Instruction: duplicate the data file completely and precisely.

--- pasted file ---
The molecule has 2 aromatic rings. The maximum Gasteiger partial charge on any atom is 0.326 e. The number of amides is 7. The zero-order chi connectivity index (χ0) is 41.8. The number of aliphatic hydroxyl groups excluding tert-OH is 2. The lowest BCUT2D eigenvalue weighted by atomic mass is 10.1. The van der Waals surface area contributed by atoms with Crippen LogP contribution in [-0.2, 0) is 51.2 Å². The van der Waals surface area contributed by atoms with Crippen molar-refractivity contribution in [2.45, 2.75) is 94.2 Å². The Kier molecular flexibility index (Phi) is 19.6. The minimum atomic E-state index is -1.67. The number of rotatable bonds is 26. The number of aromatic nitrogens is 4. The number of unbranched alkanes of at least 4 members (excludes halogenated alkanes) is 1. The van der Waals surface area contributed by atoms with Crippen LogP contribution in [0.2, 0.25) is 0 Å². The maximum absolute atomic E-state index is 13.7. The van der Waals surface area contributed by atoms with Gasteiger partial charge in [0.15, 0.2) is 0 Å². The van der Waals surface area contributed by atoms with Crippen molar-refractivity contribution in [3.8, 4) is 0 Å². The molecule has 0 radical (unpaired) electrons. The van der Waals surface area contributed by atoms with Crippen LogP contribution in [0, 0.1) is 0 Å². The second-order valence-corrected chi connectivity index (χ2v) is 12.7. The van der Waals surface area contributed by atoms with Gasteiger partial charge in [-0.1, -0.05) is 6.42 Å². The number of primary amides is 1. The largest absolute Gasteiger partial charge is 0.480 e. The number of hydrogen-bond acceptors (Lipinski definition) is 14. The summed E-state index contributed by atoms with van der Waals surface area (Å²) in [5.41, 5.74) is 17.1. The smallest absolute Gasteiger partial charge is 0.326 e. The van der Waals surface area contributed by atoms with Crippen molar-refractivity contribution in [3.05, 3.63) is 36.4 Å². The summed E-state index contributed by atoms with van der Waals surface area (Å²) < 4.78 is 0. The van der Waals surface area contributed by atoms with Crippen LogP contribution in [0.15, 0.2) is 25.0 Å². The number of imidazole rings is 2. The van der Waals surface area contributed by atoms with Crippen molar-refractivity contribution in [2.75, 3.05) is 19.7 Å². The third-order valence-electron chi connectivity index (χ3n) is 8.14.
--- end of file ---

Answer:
The molecule has 2 aromatic rings. The maximum Gasteiger partial charge on any atom is 0.326 e. The number of amides is 7. The zero-order chi connectivity index (χ0) is 41.8. The number of aliphatic hydroxyl groups excluding tert-OH is 2. The lowest BCUT2D eigenvalue weighted by atomic mass is 10.1. The van der Waals surface area contributed by atoms with Crippen LogP contribution in [-0.2, 0) is 51.2 Å². The van der Waals surface area contributed by atoms with Crippen molar-refractivity contribution in [2.45, 2.75) is 94.2 Å². The Kier molecular flexibility index (Phi) is 19.6. The minimum atomic E-state index is -1.67. The number of rotatable bonds is 26. The number of aromatic nitrogens is 4. The number of unbranched alkanes of at least 4 members (excludes halogenated alkanes) is 1. The van der Waals surface area contributed by atoms with Crippen LogP contribution in [0.2, 0.25) is 0 Å². The maximum absolute atomic E-state index is 13.7. The van der Waals surface area contributed by atoms with Gasteiger partial charge in [0.15, 0.2) is 0 Å². The van der Waals surface area contributed by atoms with Crippen molar-refractivity contribution in [3.8, 4) is 0 Å². The molecule has 0 radical (unpaired) electrons. The van der Waals surface area contributed by atoms with Crippen LogP contribution in [0, 0.1) is 0 Å². The second-order valence-corrected chi connectivity index (χ2v) is 12.7. The van der Waals surface area contributed by atoms with Gasteiger partial charge in [-0.1, -0.05) is 6.42 Å². The number of primary amides is 1. The largest absolute Gasteiger partial charge is 0.480 e. The number of hydrogen-bond acceptors (Lipinski definition) is 14. The summed E-state index contributed by atoms with van der Waals surface area (Å²) in [5.41, 5.74) is 17.1. The smallest absolute Gasteiger partial charge is 0.326 e. The van der Waals surface area contributed by atoms with Crippen molar-refractivity contribution in [3.05, 3.63) is 36.4 Å². The summed E-state index contributed by atoms with van der Waals surface area (Å²) < 4.78 is 0. The van der Waals surface area contributed by atoms with Crippen LogP contribution in [0.15, 0.2) is 25.0 Å². The number of imidazole rings is 2. The van der Waals surface area contributed by atoms with Crippen molar-refractivity contribution in [2.75, 3.05) is 19.7 Å². The third-order valence-electron chi connectivity index (χ3n) is 8.14.